Why does God allow such suffering? Why is life so harsh? How can we make life better, make the world a better place?
We all ask these questions from time to time. These days, with TV and other media shouting to us endlessly of the cruelty and suffering in the world, we now more often than ever ask the question:
Why? Why, God, why don’t you stop it, make it stop?
In 1990 Dr. Alice Miller, a Swiss psychologist of Polish-Jewish origin, published her fifth book on the Why–why children grow up to become monsters, creating mass murder and unspeakable suffering in others.
The Drama of the Gifted Child, For Your Own Good, Thou Shalt Not Be Aware, Pictures of a Childhood, and finally The Untouched Key, these are her books many of us are familiar with.
To want to read these books, one must have become desperate to understand the Why. And in reading them, we come to see how cruelty administered to a child becomes the child’s story, a story they must keep telling and re-telling, on the stage of life, in their treatment of others.
This is what they did to me, they say. Look, let me show you.
In the lives of many children, one thing saves them: somewhere in the family or the neighborhood, there is one person who is whole, who is healthy, and who teaches that abused child that they are Good, they are Worthy, they are capable of Great Things.
Good. Worthy. Capable of Great Things.
These concepts stick in the downtrodden child’s mind forever, till they die. And they believe in themselves because somewhere, sometime, an adult person believed in them.
They take that as God’s word–if that person told them they are Good and Worthy, then they absolutely must be.
All the negatives, the beatings, the mindless cruelties, they all fail under the greater weight of one adult person’s warm and approving smile and supportive words.
Good outweighs bad, and nowhere in life is that shown to be more true than in the case of an abused child who, against all odds, continues to believe in themselves.
Alice Miller looks to the famous, the faces and names we all know. She finds the vicious, the murderers, the tyrants, the Stalins, the Hitlers, and there is no shortage of such people in our history books.
She then goes about the delicate and brilliant business of showing us clearly how we create monsters.
I have often, through my life, pondered the oddness that we humans, with our big brains, are the only creatures who exercise unimaginable cruelties upon our own tender, powerless offspring. And on the offspring of others, be they human or animal.
What is wrong with us? Are we redeemable?
Miller takes us on a long journey, in all her books, walking alongside such individuals as Picasso. Why did his art feature parts of bodies? What made him create pictures so unlike anyone else?
I won’t spoil the story for you but I will just say that, when he was a small boy, a most traumatic natural event occurred which left its mark on him with such force that it drove his creativity all his life.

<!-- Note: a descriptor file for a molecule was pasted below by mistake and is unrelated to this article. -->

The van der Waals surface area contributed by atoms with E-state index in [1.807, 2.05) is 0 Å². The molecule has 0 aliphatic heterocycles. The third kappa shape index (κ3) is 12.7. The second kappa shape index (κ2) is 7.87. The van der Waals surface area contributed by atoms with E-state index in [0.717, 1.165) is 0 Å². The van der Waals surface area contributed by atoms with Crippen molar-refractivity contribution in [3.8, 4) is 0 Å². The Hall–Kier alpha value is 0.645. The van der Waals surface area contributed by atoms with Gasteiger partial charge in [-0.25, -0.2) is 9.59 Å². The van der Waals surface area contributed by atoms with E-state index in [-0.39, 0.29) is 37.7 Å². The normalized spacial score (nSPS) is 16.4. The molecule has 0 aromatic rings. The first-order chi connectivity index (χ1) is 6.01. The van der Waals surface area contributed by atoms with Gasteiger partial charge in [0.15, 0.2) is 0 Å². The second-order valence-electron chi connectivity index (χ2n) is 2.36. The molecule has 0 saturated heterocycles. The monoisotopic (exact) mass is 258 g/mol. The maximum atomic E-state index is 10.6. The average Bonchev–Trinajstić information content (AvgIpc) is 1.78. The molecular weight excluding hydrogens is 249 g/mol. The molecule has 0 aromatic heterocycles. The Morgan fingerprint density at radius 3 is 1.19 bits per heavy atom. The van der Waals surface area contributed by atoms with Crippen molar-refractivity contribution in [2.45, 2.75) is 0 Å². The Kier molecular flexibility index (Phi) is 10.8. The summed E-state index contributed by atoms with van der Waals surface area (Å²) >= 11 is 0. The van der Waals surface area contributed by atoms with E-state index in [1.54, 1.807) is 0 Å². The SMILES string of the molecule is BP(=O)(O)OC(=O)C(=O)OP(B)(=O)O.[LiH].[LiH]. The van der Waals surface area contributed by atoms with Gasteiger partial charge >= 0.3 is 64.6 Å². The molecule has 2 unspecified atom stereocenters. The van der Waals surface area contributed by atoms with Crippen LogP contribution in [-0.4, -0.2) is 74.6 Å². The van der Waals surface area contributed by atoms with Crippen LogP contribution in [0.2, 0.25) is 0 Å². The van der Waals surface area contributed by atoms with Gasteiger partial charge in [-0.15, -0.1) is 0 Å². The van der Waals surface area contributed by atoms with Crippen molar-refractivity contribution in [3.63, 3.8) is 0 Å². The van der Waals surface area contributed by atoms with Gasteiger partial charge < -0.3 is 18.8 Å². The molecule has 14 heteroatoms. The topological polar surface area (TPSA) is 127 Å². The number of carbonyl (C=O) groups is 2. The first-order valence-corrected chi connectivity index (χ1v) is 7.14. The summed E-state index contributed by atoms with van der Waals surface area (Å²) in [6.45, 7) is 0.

There was an earthquake in Malaga one night. Out of that earthquake comes Picasso’s need to say the unsayable, as Miller herself puts it. Unable to find words, he takes up his brush. He shows us. Over and over.
First of all, he was a genius. To start with. So the impact of monstrous events, out of all human control, to a small boy with such a fine mind, would create lasting impact that he would, naturally, feel desperate to share with the world.
There was a big earthquake a few days ago in Indonesia. I read about it in a vague way. We are swamped with nightmare situations nowadays, in full color and motion, so it’s hard for a reporter to move us anymore.
So there’s a big earthquake. What does that mean, really?
If you read The Untouched Key by Alice Miller, you will discover precisely what it means, when you are a little kid and the world is collapsing all around you, in the dark, at night, and your mother is about to give birth and the house has fallen down and you are all running for your lives.
December 25, 1884. Picasso was three years old.
Out of that night came a lifetime of unique creativity as he, over and over, tried to tell us his story, his unforgettable story.
She goes on to tell the story of Stalin, Hitler, Nietzsche, and others in a way that shows us precisely why they did what they did. Why millions suffered agonizing lives and deaths at their hands, or they spent their lives in a dark view of life and the world, full of pessimism, all the more potent for the genius minds that spread it around.
This book is small, fascinating, and the pages turn themselves as you swallow it up, hungry for the next thing, the next ray of light shining from her words, drinking in her verbiage and her vast sympathy and comprehension for the human child, powerless to protect itself against those entrusted to love, kindly teach and support it in the world.
No animal treats its children as we do.
And therein lies the only answer we need to the great Why we are always asking.
The answer lies within.
Not God’s work, but the work of humans, acting on their children.
Look up her books on Amazon!
Here is her photo, which I found on Wikipedia. Born, 1923. Look her up. A great woman.